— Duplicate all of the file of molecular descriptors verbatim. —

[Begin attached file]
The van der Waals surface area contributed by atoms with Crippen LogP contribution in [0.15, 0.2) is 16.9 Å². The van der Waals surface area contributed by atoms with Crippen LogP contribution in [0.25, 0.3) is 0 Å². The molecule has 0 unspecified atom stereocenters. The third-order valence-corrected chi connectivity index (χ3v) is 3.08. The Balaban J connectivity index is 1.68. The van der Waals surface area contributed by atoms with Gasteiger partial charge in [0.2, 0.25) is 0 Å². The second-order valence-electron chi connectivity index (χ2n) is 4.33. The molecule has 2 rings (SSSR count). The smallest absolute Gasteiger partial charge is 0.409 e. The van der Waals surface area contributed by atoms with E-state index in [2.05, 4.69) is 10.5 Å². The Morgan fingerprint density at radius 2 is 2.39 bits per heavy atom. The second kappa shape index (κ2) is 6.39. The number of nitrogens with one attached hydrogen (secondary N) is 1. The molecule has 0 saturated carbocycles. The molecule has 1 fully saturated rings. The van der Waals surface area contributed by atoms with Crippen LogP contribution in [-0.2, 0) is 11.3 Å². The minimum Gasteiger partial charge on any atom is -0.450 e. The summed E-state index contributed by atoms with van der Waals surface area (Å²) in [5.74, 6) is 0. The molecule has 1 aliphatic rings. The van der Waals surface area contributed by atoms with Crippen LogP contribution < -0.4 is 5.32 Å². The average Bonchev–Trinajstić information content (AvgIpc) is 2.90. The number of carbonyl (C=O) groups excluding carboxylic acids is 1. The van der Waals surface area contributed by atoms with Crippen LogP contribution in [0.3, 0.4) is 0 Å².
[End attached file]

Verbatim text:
The van der Waals surface area contributed by atoms with Crippen LogP contribution in [0.15, 0.2) is 16.9 Å². The van der Waals surface area contributed by atoms with Crippen LogP contribution in [0.25, 0.3) is 0 Å². The molecule has 0 unspecified atom stereocenters. The third-order valence-corrected chi connectivity index (χ3v) is 3.08. The Balaban J connectivity index is 1.68. The van der Waals surface area contributed by atoms with Gasteiger partial charge in [0.2, 0.25) is 0 Å². The second-order valence-electron chi connectivity index (χ2n) is 4.33. The molecule has 2 rings (SSSR count). The smallest absolute Gasteiger partial charge is 0.409 e. The van der Waals surface area contributed by atoms with E-state index in [2.05, 4.69) is 10.5 Å². The Morgan fingerprint density at radius 2 is 2.39 bits per heavy atom. The second kappa shape index (κ2) is 6.39. The number of nitrogens with one attached hydrogen (secondary N) is 1. The molecule has 0 saturated carbocycles. The molecule has 1 fully saturated rings. The van der Waals surface area contributed by atoms with Crippen LogP contribution in [-0.2, 0) is 11.3 Å². The minimum Gasteiger partial charge on any atom is -0.450 e. The summed E-state index contributed by atoms with van der Waals surface area (Å²) in [5.74, 6) is 0. The molecule has 1 aliphatic rings. The van der Waals surface area contributed by atoms with Crippen LogP contribution < -0.4 is 5.32 Å². The average Bonchev–Trinajstić information content (AvgIpc) is 2.90. The number of carbonyl (C=O) groups excluding carboxylic acids is 1. The van der Waals surface area contributed by atoms with Crippen LogP contribution in [0.3, 0.4) is 0 Å².